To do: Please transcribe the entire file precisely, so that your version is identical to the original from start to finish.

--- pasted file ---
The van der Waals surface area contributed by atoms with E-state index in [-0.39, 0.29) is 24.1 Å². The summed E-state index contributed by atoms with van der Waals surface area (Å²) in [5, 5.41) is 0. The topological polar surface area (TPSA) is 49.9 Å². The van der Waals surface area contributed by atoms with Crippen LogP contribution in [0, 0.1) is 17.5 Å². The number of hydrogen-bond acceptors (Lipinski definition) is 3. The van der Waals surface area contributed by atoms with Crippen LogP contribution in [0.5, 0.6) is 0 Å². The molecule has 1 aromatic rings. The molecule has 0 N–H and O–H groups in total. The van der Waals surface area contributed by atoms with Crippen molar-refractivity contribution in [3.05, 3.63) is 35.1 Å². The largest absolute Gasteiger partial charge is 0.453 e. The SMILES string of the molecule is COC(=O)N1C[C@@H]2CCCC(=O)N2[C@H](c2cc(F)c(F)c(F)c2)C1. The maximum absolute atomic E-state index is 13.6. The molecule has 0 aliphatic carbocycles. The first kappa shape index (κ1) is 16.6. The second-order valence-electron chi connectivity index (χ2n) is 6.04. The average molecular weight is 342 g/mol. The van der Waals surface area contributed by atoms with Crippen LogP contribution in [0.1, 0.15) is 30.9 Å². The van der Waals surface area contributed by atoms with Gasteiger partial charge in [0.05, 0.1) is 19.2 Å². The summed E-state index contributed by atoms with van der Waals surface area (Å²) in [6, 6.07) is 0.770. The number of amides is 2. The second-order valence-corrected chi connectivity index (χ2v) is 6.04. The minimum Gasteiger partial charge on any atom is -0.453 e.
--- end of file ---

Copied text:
The van der Waals surface area contributed by atoms with E-state index in [-0.39, 0.29) is 24.1 Å². The summed E-state index contributed by atoms with van der Waals surface area (Å²) in [5, 5.41) is 0. The topological polar surface area (TPSA) is 49.9 Å². The van der Waals surface area contributed by atoms with Crippen LogP contribution in [0, 0.1) is 17.5 Å². The number of hydrogen-bond acceptors (Lipinski definition) is 3. The van der Waals surface area contributed by atoms with Crippen LogP contribution in [0.5, 0.6) is 0 Å². The molecule has 1 aromatic rings. The molecule has 0 N–H and O–H groups in total. The van der Waals surface area contributed by atoms with Crippen molar-refractivity contribution in [3.05, 3.63) is 35.1 Å². The largest absolute Gasteiger partial charge is 0.453 e. The SMILES string of the molecule is COC(=O)N1C[C@@H]2CCCC(=O)N2[C@H](c2cc(F)c(F)c(F)c2)C1. The maximum absolute atomic E-state index is 13.6. The molecule has 0 aliphatic carbocycles. The first kappa shape index (κ1) is 16.6. The second-order valence-electron chi connectivity index (χ2n) is 6.04. The average molecular weight is 342 g/mol. The van der Waals surface area contributed by atoms with Crippen LogP contribution in [0.1, 0.15) is 30.9 Å². The van der Waals surface area contributed by atoms with Gasteiger partial charge in [0.05, 0.1) is 19.2 Å². The summed E-state index contributed by atoms with van der Waals surface area (Å²) in [6, 6.07) is 0.770. The number of amides is 2. The second-order valence-corrected chi connectivity index (χ2v) is 6.04. The minimum Gasteiger partial charge on any atom is -0.453 e.